Audrey Niffenegger’s dazzling debut is the story of Clare, a beautiful, strong-minded art student, and Henry, an adventuresome librarian, who have known each other since Clare was six and Henry was thirty-six, and were married when Clare was twenty-three and Henry thirty-one. Impossible but true, because Henry is one of the first people diagnosed with Chrono-Displacement Disorder: his genetic clock randomly resets and he finds himself misplaced in time, pulled to moments of emotional gravity from his life, past and future. His disappearances are spontaneous and unpredictable, and lend a spectacular urgency to Clare and Henry’s unconventional love story. That their attempt to live normal lives together is threatened by something they can neither prevent nor control makes their story intensely moving and entirely unforgettable.
I read hundreds of books a year, but I will never forget this one. There’s romance, and then there’s epic romance. The Time Traveler’s Wife is definitely an epic romance.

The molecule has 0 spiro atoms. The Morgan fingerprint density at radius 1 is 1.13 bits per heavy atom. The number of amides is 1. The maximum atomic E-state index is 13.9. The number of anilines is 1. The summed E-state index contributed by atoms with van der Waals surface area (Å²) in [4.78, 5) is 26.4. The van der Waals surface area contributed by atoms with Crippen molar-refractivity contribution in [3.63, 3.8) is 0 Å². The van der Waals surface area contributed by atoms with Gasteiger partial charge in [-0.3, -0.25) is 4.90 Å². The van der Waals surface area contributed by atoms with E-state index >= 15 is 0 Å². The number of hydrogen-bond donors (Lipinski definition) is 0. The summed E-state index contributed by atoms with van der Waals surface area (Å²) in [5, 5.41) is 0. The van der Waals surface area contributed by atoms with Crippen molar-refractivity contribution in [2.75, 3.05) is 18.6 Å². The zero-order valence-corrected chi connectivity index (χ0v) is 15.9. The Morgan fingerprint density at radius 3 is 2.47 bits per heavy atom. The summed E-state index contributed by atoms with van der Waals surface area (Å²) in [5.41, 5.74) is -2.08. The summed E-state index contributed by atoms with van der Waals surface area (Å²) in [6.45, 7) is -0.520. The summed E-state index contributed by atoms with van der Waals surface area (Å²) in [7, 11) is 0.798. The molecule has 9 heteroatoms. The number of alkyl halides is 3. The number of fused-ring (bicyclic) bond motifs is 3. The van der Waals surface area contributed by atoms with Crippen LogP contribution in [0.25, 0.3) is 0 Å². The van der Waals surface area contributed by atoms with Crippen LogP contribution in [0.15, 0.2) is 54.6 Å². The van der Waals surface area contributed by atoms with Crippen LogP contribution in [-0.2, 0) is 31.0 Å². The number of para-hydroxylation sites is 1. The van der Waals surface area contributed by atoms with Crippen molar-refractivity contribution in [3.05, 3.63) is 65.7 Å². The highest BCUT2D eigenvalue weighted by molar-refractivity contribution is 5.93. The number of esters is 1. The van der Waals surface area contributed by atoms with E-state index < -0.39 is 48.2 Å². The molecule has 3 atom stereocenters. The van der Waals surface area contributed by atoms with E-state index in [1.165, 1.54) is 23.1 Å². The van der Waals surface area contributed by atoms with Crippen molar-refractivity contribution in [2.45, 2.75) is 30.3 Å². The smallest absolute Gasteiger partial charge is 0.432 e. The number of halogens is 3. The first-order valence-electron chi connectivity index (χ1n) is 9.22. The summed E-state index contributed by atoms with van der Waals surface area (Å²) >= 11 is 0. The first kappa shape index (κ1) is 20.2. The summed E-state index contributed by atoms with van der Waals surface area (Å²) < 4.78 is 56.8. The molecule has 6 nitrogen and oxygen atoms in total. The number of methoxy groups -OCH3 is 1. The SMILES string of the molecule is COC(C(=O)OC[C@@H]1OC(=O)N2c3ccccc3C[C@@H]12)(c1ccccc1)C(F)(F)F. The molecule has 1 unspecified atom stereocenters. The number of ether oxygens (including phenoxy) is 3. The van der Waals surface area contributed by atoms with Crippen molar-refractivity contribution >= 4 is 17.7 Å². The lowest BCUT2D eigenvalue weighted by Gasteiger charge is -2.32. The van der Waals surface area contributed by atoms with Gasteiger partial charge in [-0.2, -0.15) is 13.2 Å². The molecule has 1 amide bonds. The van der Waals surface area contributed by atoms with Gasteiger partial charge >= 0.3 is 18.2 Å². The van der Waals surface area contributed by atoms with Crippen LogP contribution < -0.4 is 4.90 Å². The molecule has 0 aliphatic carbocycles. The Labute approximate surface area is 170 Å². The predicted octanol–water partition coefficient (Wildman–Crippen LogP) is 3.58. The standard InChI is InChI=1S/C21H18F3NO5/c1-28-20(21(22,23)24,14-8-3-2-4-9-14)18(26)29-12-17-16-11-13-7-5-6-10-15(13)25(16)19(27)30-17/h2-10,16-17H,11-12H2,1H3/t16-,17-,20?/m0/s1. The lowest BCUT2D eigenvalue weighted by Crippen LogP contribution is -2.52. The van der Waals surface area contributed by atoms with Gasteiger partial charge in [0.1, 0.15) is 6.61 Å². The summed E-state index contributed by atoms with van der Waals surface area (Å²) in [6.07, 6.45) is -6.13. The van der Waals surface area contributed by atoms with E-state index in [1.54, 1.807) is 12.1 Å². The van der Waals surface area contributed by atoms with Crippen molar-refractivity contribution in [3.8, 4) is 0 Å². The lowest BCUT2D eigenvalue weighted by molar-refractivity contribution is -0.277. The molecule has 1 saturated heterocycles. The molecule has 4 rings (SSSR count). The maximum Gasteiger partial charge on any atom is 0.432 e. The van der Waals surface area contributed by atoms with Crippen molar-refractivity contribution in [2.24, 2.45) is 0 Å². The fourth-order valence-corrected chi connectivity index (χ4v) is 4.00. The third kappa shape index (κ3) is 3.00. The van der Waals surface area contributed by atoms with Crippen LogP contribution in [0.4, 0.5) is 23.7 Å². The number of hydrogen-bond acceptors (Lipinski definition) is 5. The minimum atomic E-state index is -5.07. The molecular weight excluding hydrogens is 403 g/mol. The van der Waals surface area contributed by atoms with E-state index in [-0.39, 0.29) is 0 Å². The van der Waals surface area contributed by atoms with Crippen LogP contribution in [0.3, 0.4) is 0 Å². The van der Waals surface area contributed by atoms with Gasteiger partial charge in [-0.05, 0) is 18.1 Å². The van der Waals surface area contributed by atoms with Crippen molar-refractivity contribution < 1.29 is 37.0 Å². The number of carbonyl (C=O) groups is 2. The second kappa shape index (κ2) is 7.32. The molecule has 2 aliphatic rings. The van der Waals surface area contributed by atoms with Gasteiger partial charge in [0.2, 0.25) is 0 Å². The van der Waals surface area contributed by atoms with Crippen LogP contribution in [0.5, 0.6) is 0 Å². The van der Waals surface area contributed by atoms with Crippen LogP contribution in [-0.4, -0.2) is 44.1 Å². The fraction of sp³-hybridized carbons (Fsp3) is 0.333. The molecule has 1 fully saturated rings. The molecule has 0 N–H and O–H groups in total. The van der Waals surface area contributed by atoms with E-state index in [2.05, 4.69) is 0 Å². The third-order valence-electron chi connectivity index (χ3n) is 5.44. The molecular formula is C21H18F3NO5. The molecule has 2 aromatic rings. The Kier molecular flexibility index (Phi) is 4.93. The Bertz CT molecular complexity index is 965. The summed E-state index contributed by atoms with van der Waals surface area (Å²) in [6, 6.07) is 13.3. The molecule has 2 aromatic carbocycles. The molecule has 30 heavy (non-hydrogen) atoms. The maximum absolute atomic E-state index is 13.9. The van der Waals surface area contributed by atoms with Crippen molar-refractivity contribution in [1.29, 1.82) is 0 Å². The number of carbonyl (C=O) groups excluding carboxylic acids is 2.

Henry is a time traveler. He has no control over when or where it will happen. Sometimes something lovely happens. Other times it’s horrible. When Henry time travels, nothing material goes with him. He shows up with just his body. He meets Clare one day when he is a man, and she is a little girl. This starts a tradition of him coming to their spot where clothes are waiting for him. She also feeds him, and they share many talks and experiences. When he comes to her, he is leaving the grown up Clare, his wife. He is jerked in and out of different times his entire life, never knowing what conditions he’s entering.
This is one of my favorite novels ever, and it wrecked me, touching me so deeply. I cried while reading it and continued to cry after, not just a few tears, but streaming tears with gasps and whimpers. I broke down several times while out in public. I can’t move on from it to pick up another book, biggest hangover ever. I feel like I will never get over it.
The storyline is told in flashes of present and past tense for both characters. Sometimes they haven’t met yet. Sometimes they’re young and others old. It’s a very twisted web, but it all connects beautifully. Most parts start off telling the ages of the characters so the reader will know which version of the cast we are getting. Occasionally bits learned in one meeting come to light in another. The details are important.
The love and sacrifice between Henry and Clare is indescribable. And my love for this book is boundless. I highly recommend it. P.S. I have not watched the movie, but I’ve heard it’s very different, so if the movie didn’t sweep you off your feet, you may still fall for the novel.